$14.00
  • Remastered edition with one bonus track."A telling thing about Robert Plant at his peak is how he would sneak on-stage with Rockpile and sing Elvis songs, or how Swan Song signed Dave Edmunds when his retro-rock was about the furthest thing from the monolithic Zeppelin of Physical Graffiti. Plant always harbored deep, abiding love for early rock & roll, a fact that was often obscured by his restlessness, too, a side that he indulged on his first two post-Zep solo albums -- glistening, modern albums with a heavier debt to Robert Fripp than Little Richard. Two albums in, he switched tactics for the EP detour The Honeydrippers, Vol. 1, an unabashedly retro-rock project that hauled out five golden oldies from the pre-Beatles era and served them up authentically, or at least as authentic nostalgia. There is a certain sense of pastiche here, particularly in how "Sea of Love" is drenched in oceans of strings, far more than on the Phil Phillips original, which manages to evoke the era of lily white pop covers in a way that no straightforward cover could, but that's part of the charm of the record. Some may find this kind of pastiche a bit distancing, even campy, but there's a genuine warmth in Plant's performance, and his ad-hoc group of Honeydrippers -- including Jeff Beck and Jimmy Page in uncredited cameos -- have a great time running through these handful of oldies, particularly "Rockin' at Midnight." It may not be much more than a lark, but it's truly fun, even if it might have been slightly more fun making it than it is listening to it." - Allmusic Guide
    $6.00
  • Third album from this New Jersey symphonic rock band.  All of the band's albums are conceptual pieces based around literary works.  In fact the band's name is derived from a Ray Bradbury story.  On A Dark And Stormy Night is based on Madeleine L'Engle's fantasy novel of the same name.  The album is a wet dream for any fan of symphonic prog.  As I make my way through the album I'm frequently reminded of some similarities to Glass Hammer.  This is very keyboard driven music with a healthy amount of guitar leads.  There are even some nice Mellotron sounds popping up now and then.  These guys dream big and hit the mark.  Highly recommended.
    $11.00
  • In 1974, Jethro Tull announced plans for WarChild, a multi-faceted project that was to encompass a feature-length film, a soundtrack album, as well a new album from the band. In October of that year, Tull released a 10-song album that would climb to #2 in the U.S. and the top 15 in the U.K., but the film and accompanying soundtrack were shelved. To commemorate the 40-year anniversary of this ambitious experiment, Parlophone revisits WarChild.WARCHILD: THE 40TH ANNIVERSARY THEATRE EDITION will be available as a limited edition 2-CD/2-DVD set on November 25 2014.Highlights from the set include:- Original album and bonus tracks (three previously unreleased), remixed in 5.1 surround and stereo by Steven Wilson.- 10 orchestral pieces (nine previously unreleased) written for the film s soundtrack, 4 of which are remixed in 5.1 surround and stereo by Steven Wilson.- Flat transfers of the original LP mix at 96/24, and the quadrophonic version (with 2 bonus tracks) in 4.0.- The Third Hoorah promo footage, and footage from a January 1974 photo session/press conference where the WarChild project was announced.- An 80-page booklet featuring an extensive history of the project, a film script synopsis, track-by-track annotations by Ian Anderson, plus rare and unseen photographs.
    $45.00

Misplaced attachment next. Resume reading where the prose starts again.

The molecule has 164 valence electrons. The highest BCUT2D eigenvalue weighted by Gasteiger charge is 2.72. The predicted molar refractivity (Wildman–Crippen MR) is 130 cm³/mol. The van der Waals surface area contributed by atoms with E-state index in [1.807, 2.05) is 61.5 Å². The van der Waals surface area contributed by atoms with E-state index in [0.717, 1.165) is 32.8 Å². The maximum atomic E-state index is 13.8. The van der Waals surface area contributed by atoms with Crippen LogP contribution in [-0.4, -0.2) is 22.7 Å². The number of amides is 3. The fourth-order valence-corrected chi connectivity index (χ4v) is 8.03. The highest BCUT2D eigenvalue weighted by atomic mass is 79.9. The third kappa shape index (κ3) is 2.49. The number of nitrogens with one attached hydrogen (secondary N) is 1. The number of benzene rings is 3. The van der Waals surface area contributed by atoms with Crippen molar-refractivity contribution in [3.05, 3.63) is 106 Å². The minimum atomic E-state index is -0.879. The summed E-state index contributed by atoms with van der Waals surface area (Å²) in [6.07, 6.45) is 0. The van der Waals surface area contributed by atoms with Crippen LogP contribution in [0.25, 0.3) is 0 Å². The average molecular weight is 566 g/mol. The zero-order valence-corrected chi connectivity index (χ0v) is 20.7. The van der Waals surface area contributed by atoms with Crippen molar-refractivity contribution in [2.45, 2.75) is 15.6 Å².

• "In 2013, Norway's ever mercurial Motorpsycho released Still Life with Eggplant, with second guitarist Reine Fisk added to the fold. It was a collection of "other songs," those written for previous albums but not recorded. Those five cuts, despite their random sources, did have another connecting thread: they reflected some of the band's earliest explorations into hard rock and neo-psychedelia as displayed on records like Demon Box and Timothy's Monster. The way forward for Motorpsycho was apparently through the lens of the past. Behind the Sun marks the band's 25th anniversary, and once again, they journey further into that back catalog of unrecorded material. Produced by bassist and vocalist Bent Sæther, Motorpsycho once more employs Fisk as well as violist Ole Henrik Moe and violinist Kari Ronnekleiv. These nine tracks are as focused as those on Eggplant and often more adventurous. Opener "Cloudwalker (A Darker Blue)" begins as something of a Baroque psych tune and unwinds into a taut dynamic rocker with the strings and multi-part vocal harmonies adding texture and force. "On a Plate" is furious, riff-driven guitar rock that recalls the unhinged energy of the band's earliest sound. Rumbling tom-toms and pulsing synths introduce the instrumental "Kvæstor (Incl. Where Greyhounds Dare)," but are quickly joined by the twin-guitar attack of Hans Magnus Ryan and Fisk. A throbbing bassline and strings drive the front as the guitars sing, churn, and shape-shift between intensity and melody. The "Hell, Pts. 1-3" is a suite that began on Eggplant. It continues here with "Hell, Pts. 4-6: Traitor/The Tapestry/Swiss Cheese Mountain." Over nearly 13 minutes, it commences as airy, twisting prog rock with blended acoustic and electric guitars, synths, and strings, all buoying Sæther's urgent vocal. While a fingerpicked vamp holds the center, tension begins to ebb and flow as stinging guitar solos, dreamy keyboard interludes, and cymbal washes gradually erect an architecture of transcendent, anthemic rock. "Entropy" reveals Motorpsycho's more subtle dimensions. At over seven minutes, it gradually unfolds with a lyric bassline, lush, layered vocal harmonies, shuffling drums and skittering cymbals, and breezy keys and guitars, all contrasting sharply with its melancholy lyrics. "Hell, Part 7: Victim of Rock" closes the set with a screaming solo guitar and drum assault over a frenetic bassline. Unhinged sonic psych effects -- loads of reverb, backmasking, etc. -- frame this labyrinthine, careening rock ride that sends Behind the Sun off on stun. After more than 20 records, Motorpsycho remain inexhaustible in their creativity, fully, energetically, in command of a musical vision that is boundless." - Allmusic Guide